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School year opens with excitement

Students at Central Kitsap High School check out their lockers as they return to school on Wednesday for the first day of classes. Kindergarteners return on Monday. - Seraine Page
Students at Central Kitsap High School check out their lockers as they return to school on Wednesday for the first day of classes. Kindergarteners return on Monday.
— image credit: Seraine Page

It was back to school for students and staff across Kitsap County on Wednesday morning.

“It was a beautiful summer, I have to  say,” said Central Kitsap High School Principal Steve Coons. “I enjoyed it immensely, but I’m excited for the new school year.”

It is Coons’ sixth year as principal at the high school, and he said the one thing that remains constant every school year is the excitement from students and staff. This year the school has a student body of 1,190 students, which averages around 26 to 30 students per classroom, Coons said. Some are larger — like chorus — while others remain the standard size for courses like English. At 7:55 a.m., students stormed the hallways looking for their classrooms, schedules in hand.

Rick Haskins, the school’s campus security officer, said the first day of school was turning out “pretty good” by his standards. Haskins stood in the hallways, encouraging kids along to their classrooms and scolding others for having headphones in their ears.

“I need a new pair,” he joked with a student with white earbuds wedged in his ears.

Haskins also served as the go-to guy for new students who were lost. Despite a hectic morning, Haskins wore a smile on his face as did fellow staff members.

“It seems the students are energetic in getting to class,” he said.

Haskins said the joy of watching students and staff come together again is one of the best aspects of the first day back.

“Watching the kids engage, seeing them meet up with new friends. I think that’s exciting for me,” he said. “It’s also good to see the teachers, too, taking charge of the classroom, ya know? Taking pride in their classroom.”

Although he was ecstatic about the new year, Daulton Crabtree, 15, was concerned about finding his classrooms. Crabtree said adjusting to a bigger campus was one of the things he noticed first as a new sophomore. He came from Central Kitsap Junior High.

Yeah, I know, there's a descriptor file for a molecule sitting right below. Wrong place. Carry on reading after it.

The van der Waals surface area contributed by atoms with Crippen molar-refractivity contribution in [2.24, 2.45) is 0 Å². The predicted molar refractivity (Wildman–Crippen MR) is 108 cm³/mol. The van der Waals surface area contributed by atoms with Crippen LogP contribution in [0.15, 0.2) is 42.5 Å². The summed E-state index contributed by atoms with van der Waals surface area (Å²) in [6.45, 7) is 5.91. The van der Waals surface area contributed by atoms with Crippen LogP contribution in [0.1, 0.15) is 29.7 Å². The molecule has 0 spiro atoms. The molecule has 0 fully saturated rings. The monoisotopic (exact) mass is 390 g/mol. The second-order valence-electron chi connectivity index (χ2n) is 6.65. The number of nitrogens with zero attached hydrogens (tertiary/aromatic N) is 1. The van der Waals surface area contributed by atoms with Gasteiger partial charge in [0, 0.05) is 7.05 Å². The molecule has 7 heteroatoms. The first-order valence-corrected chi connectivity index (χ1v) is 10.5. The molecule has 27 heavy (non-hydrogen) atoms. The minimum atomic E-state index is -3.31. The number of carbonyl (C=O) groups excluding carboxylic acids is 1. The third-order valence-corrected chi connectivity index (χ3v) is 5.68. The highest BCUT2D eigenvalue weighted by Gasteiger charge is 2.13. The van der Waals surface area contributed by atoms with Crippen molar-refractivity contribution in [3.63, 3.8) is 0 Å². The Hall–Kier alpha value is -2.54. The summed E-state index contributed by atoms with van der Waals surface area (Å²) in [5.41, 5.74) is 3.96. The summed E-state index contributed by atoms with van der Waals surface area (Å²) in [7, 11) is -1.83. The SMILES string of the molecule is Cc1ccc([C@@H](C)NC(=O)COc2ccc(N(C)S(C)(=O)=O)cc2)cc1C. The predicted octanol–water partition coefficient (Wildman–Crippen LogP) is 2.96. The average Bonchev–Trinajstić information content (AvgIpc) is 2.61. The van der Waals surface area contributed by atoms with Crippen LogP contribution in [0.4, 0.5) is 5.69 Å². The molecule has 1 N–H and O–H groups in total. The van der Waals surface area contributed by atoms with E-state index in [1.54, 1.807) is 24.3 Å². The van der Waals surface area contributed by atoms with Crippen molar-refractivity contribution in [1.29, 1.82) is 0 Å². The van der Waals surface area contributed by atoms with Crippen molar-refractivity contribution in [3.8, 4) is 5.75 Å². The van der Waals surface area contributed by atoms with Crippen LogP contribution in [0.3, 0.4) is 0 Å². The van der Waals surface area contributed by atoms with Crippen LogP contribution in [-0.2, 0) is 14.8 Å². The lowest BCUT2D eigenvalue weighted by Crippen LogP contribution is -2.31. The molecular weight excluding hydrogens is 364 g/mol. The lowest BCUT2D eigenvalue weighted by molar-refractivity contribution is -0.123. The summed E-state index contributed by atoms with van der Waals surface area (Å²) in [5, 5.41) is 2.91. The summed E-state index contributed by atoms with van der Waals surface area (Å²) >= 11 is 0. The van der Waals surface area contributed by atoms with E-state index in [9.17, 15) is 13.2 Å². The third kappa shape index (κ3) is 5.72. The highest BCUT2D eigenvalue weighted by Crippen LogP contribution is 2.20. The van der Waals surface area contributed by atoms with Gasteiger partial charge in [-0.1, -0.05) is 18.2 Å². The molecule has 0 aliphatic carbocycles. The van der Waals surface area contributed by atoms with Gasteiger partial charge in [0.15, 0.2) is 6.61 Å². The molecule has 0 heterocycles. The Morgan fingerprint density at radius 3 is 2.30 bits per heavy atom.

“It’s a big school. I was just worried about finding all my classes. It’s a lot older. Kids are older. It seems more fun,” he said of being in high school.

Although he’s excited about being a high school student, the fact that he could reunite with his friends is what thrilled him the most about the first day of the 2013-2014 school year.

“Probably seeing all my friends and all the different classes,” he said of his favorite part of the day. He summed up his enthusiasm in one word: “Excited.”

Many students laughed and smiled together in the hallways of the high school, but some seasoned seniors are aware that it’s their year to buckle down and be serious as well.

Camdon Hatch, a 17-year-old senior, said his schedule is “pretty crowded” this year with five AP courses.

“I think the biggest thing I’m looking forward to is the completion…getting the future,” he said of his final year. “It’s a lot of fun, but it’s also nerve wracking beyond belief.”

Hatch knows he needs to buckle down in order to achieve his goals, which include either a  mission trip or acceptance to the U.S. Coast Guard Academy. He knows the first day of school is a little more relaxed than the rest of the year, and he has every intention to enjoy it before the chaos of senior year sets in.

“It’s really laid back,” he said. “All the AP classes, most of it is subject review. Basically, ‘brace yourselves because you’re gonna get your butt kicked,’” he remarked. “I like knowing what I’m going to be dealing with all year.”

The district made several changes for the upcoming year, such as new teacher evaluations and a brand-new superintendent, but the “academic focus is the same,” Coons emphasized.

He said he’s also looking forward to reconnecting with students and staff after a summer-long hiatus from learning.

“My favorite part is that renewal,” he said. "Every year is a different year.”

 

 

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